Musically, the Sinfonia da Requiem hints at Mahler, particularly in its shifting tonalities and in the way in which it juxtaposes a chamber-music style of writing for a few instruments with the power and sweep of the full orchestra. In the opening Lacrymosa, an angular, dissonant main theme that appears first in the saxophone builds to an anguished clash of D minor vs. D major. In the Dies Irae, winds and brasses generate frenzy and tension. Here Britten effectively creates a sense of terror, which resolves with the calm of the Requiem Aeternam. Britten’s music publisher, Erwin Stein, described the delicate opening melody of the three flutes as a “slumber song,” a gentle lullaby that suggests the tranquility of eternal rest. The slumber song returns briefly as a concluding benediction.
RALPH VAUGHAN WILLIAMS
Symphony No. 4 in F minor
Ralph Vaughan Williams’s Fourth Symphony is the first of his symphonies with no descriptive designation, such as “London” or “Pastoral.” This lack of program title immediately announces a departure from the lyrical Englishness often associated with his work. Both critics and colleagues were nonetheless determined to attribute non-musical meaning to this powerful, often dissonant music, much to the composer’s annoyance.
Due to the political situation in Europe in 1935, when the Fourth Symphony premiered, many listeners interpreted it as Vaughan Williams’s response to current events. One friend said, “Someone said it should have been called ‘Europe 1935’ [although the symphony was composed primarily in 1931-1932] and that is rather what it conveyed to me – the feeling of some huge force at work, driving us to fight and struggle, which may eventually shatter us to pieces, and yet we know in our hearts of hearts that there is something in life, which withstands destruction and brings order out of disorder.” Adrian Boult, who conducted the premiere, considered the Fourth Symphony “a magnificent gesture of disgust” against war and fascism.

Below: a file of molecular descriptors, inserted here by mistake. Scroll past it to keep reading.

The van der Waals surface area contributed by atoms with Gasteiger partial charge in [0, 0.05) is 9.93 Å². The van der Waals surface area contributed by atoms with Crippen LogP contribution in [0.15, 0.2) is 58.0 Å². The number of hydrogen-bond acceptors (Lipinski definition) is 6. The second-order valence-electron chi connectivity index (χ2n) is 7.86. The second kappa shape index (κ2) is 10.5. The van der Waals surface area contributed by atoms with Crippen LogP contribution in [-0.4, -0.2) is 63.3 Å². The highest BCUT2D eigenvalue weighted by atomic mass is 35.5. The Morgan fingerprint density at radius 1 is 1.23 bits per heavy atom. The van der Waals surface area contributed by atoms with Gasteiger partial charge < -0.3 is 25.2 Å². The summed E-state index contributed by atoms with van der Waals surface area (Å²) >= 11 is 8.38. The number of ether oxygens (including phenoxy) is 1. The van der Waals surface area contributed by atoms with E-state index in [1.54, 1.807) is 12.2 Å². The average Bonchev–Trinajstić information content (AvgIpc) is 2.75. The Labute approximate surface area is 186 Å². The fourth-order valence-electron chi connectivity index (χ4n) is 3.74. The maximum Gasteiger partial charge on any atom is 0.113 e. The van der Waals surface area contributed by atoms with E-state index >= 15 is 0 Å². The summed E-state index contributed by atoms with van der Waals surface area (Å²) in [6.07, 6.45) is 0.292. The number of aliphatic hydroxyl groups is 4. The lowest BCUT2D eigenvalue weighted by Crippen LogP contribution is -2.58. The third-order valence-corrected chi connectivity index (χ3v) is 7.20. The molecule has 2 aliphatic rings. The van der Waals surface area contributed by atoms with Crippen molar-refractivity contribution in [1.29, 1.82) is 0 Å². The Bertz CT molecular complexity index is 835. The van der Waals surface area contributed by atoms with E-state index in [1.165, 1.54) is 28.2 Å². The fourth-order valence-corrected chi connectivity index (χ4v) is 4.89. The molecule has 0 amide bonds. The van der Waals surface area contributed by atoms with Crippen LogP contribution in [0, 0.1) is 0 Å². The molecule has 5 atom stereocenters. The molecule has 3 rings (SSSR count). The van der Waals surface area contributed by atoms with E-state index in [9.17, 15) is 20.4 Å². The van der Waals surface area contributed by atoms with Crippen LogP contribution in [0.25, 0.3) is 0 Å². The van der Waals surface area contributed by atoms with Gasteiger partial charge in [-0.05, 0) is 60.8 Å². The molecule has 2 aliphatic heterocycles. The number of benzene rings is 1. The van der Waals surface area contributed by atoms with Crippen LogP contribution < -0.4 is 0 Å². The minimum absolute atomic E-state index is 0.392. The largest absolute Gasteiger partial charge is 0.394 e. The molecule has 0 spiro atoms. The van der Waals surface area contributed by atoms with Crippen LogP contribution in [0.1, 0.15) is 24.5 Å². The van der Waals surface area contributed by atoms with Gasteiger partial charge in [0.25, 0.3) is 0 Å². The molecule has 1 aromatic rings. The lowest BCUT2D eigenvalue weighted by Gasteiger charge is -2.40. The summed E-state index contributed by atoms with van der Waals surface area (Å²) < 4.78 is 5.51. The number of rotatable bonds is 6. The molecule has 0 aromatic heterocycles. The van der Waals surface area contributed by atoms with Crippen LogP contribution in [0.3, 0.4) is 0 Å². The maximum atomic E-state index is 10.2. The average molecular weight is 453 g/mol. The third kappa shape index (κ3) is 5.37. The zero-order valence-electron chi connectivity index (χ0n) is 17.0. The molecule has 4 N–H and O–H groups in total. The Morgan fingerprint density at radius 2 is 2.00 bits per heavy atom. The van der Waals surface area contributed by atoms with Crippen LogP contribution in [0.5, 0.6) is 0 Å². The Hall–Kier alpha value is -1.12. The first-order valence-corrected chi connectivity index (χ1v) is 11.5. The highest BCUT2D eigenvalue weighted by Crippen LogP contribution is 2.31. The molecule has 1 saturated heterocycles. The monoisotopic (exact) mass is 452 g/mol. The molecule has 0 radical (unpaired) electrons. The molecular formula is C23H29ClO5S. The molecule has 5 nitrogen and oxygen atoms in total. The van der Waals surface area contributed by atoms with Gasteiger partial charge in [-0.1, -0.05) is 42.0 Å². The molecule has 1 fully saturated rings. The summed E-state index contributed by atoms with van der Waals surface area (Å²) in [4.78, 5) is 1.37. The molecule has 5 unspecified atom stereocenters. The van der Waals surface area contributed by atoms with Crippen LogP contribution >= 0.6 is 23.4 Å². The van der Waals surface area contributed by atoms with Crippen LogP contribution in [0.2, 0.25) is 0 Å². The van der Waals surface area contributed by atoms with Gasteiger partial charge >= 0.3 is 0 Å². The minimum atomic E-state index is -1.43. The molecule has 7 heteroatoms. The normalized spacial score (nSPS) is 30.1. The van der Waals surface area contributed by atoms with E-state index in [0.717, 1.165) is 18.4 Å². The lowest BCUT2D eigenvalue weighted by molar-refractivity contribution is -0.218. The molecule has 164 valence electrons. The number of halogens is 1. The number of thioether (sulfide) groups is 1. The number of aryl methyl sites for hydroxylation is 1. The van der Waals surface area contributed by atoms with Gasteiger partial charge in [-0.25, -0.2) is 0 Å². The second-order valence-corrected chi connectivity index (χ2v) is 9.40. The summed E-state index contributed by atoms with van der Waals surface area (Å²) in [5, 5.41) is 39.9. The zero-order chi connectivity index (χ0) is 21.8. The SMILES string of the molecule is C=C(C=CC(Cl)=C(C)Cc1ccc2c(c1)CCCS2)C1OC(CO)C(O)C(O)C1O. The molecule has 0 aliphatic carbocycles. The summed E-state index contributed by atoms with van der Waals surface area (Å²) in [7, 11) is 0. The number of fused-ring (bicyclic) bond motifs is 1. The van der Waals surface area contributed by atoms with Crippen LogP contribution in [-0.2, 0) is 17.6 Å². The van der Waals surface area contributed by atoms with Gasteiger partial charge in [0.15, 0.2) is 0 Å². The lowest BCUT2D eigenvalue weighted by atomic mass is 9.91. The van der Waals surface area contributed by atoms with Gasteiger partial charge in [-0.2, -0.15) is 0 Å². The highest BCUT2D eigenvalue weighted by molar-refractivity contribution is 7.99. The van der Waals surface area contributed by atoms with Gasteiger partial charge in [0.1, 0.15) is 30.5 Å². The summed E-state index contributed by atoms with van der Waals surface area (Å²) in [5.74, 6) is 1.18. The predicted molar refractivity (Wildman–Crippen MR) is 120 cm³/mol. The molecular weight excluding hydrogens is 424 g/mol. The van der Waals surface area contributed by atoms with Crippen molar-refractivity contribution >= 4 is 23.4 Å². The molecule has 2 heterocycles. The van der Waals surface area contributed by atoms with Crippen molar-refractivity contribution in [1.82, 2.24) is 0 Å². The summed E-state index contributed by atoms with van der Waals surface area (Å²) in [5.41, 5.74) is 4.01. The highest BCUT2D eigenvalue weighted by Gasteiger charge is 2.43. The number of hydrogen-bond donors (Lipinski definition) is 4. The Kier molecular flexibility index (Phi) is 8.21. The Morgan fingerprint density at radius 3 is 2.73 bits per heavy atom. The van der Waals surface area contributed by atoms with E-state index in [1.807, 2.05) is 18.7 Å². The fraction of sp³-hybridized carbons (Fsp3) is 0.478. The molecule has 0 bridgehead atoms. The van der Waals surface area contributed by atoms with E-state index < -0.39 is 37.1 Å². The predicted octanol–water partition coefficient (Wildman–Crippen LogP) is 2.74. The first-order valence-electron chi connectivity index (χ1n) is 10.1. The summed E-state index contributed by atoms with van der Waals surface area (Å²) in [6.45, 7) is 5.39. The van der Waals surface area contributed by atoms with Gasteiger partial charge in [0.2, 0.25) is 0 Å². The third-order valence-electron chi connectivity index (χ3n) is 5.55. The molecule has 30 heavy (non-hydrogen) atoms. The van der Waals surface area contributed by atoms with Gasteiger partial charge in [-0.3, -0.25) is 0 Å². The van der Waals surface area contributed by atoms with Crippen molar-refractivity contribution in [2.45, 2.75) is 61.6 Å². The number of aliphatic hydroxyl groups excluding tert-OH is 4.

Vaughan Williams’s wife, Ursula, probably came closest to explaining her husband’s intentions when she said, “He was experimenting with purely musical ideas. No sea or city, no essence of the country was at the heart of this score, and what emerged has something in common with one of Rembrandt’s self portraits in middle age.”
Although sonically a 20th-century work, structurally the Symphony No. 4 is consciously modeled after Beethoven, particularly his Fifth and Ninth symphonies. Vaughan Williams himself admitted as much. “I have never had any conscience about cribbing,” he wrote. “I cribbed … the opening of my F minor Symphony deliberately from the finale of [Beethoven’s] Ninth Symphony,” specifically the grinding dissonance of the brass fanfare that begins the Ninth’s final movement. Two four-note chromatic themes, heard back-to-back as they open the Allegro, recur as unifying devices throughout the rest of the symphony. The Fourth Symphony also features flashes of humor, particularly in the Scherzo, and moments of unconstrained romanticism.
© 2011 Elizabeth Schwartz